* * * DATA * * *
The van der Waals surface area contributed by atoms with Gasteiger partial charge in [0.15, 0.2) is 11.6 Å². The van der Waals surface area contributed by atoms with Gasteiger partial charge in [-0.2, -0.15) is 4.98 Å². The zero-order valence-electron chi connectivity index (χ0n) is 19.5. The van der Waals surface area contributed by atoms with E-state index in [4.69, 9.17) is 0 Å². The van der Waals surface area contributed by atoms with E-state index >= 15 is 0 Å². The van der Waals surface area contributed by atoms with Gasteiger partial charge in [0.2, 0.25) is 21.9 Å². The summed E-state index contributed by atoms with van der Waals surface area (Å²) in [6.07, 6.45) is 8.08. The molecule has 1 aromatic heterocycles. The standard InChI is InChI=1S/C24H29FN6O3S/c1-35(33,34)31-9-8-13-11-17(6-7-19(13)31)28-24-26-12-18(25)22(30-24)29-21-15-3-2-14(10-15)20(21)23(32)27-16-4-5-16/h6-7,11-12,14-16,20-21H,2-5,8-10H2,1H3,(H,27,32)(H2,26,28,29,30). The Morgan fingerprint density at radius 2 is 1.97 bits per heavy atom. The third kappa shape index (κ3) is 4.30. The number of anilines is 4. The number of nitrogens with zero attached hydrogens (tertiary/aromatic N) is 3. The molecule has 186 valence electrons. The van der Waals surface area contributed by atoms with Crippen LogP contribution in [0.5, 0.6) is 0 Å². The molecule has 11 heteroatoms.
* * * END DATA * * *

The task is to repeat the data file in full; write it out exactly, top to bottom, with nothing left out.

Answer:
The van der Waals surface area contributed by atoms with Gasteiger partial charge in [0.15, 0.2) is 11.6 Å². The van der Waals surface area contributed by atoms with Gasteiger partial charge in [-0.2, -0.15) is 4.98 Å². The zero-order valence-electron chi connectivity index (χ0n) is 19.5. The van der Waals surface area contributed by atoms with E-state index in [4.69, 9.17) is 0 Å². The van der Waals surface area contributed by atoms with E-state index >= 15 is 0 Å². The van der Waals surface area contributed by atoms with Gasteiger partial charge in [0.2, 0.25) is 21.9 Å². The summed E-state index contributed by atoms with van der Waals surface area (Å²) in [6.07, 6.45) is 8.08. The molecule has 1 aromatic heterocycles. The standard InChI is InChI=1S/C24H29FN6O3S/c1-35(33,34)31-9-8-13-11-17(6-7-19(13)31)28-24-26-12-18(25)22(30-24)29-21-15-3-2-14(10-15)20(21)23(32)27-16-4-5-16/h6-7,11-12,14-16,20-21H,2-5,8-10H2,1H3,(H,27,32)(H2,26,28,29,30). The Morgan fingerprint density at radius 2 is 1.97 bits per heavy atom. The third kappa shape index (κ3) is 4.30. The number of anilines is 4. The number of nitrogens with zero attached hydrogens (tertiary/aromatic N) is 3. The molecule has 186 valence electrons. The van der Waals surface area contributed by atoms with Crippen LogP contribution in [0.5, 0.6) is 0 Å². The molecule has 11 heteroatoms.